Osram stresses green light on projector lasers
Osram Opto Semiconductors has reaffirmed that it will introduce compact green lasers in 2009 after mobile projector company Microvision failed to complete its testing because of the lack of these components.
Each of the green lasers features an 808 nm AlGaAs laser diode that pumps a 1060 nm-emitting semiconductor disk laser, which Osram grows on a GaAs substrate. The disk laser s emission is then converted to green light by a process known as frequency doubling, or second harmonic generation.
“Today, we are preparing the ramp-up of green lasers with second harmonic generation,” said Thomas Hoefer, head of laser projection at the Regensburg-headquartered company.
After successfully demonstrating display engines using Osram s products in June 2007, Microvision is waiting for deliveries of green lasers before it can launch products.
Despite receiving lasers that Microvision put into its trial products in September 2008, CEO Alexander Tokman said during the company s full-year financial results announcement on March 5 that further progress was slower than hoped.
“The longer-than-expected development cycles and lack of a detailed delivery schedule for green lasers has made it challenging to complete final product testing and customer agreements,” he said.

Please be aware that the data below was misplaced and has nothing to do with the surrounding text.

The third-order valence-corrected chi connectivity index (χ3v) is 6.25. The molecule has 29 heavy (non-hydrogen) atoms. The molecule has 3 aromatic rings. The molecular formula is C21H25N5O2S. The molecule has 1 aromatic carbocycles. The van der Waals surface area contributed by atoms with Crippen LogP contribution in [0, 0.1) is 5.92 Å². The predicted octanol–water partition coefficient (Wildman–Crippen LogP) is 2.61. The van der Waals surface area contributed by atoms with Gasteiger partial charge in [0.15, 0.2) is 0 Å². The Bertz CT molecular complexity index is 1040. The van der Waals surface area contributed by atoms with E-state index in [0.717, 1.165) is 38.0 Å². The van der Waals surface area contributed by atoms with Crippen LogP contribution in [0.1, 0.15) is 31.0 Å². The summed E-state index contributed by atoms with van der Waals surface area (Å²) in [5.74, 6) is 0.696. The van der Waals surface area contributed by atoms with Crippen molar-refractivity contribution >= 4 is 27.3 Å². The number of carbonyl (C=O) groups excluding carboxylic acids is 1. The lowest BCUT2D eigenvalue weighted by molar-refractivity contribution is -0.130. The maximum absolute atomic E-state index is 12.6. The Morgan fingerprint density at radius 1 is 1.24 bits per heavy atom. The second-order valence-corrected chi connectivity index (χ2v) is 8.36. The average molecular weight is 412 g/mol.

Responding to compoundsemiconductor.net, Osram said that its lasers meet size and power consumption specifications and are making “substantial progress” towards commercialization.
“A green laser for small mobile projectors is much more challenging than conventional high power green lasers,” Hoefer said. “We have spent much effort following the fast increase in customer requirements.”
The German company says that second harmonic generation lasers will remain the technology of choice in coming years, but has also just reached a landmark for individual diodes.
In an Applied Physics Letters paper published February 27, Osram researchers describe an electrically pumped 500 nm emitting diode. Although this is not truly green, the company claims it is the longest-wavelength InGaN emitter reported to date.
“The demonstrated 500 nm laser is based on our blue laser technology,” commented Uwe Strauss, Osram s director of semiconductor laser technology. “To go to longer wavelengths, we put more indium into the quantum well, but we also needed a detailed understanding of the device as well as the growth processes to achieve high material quality.”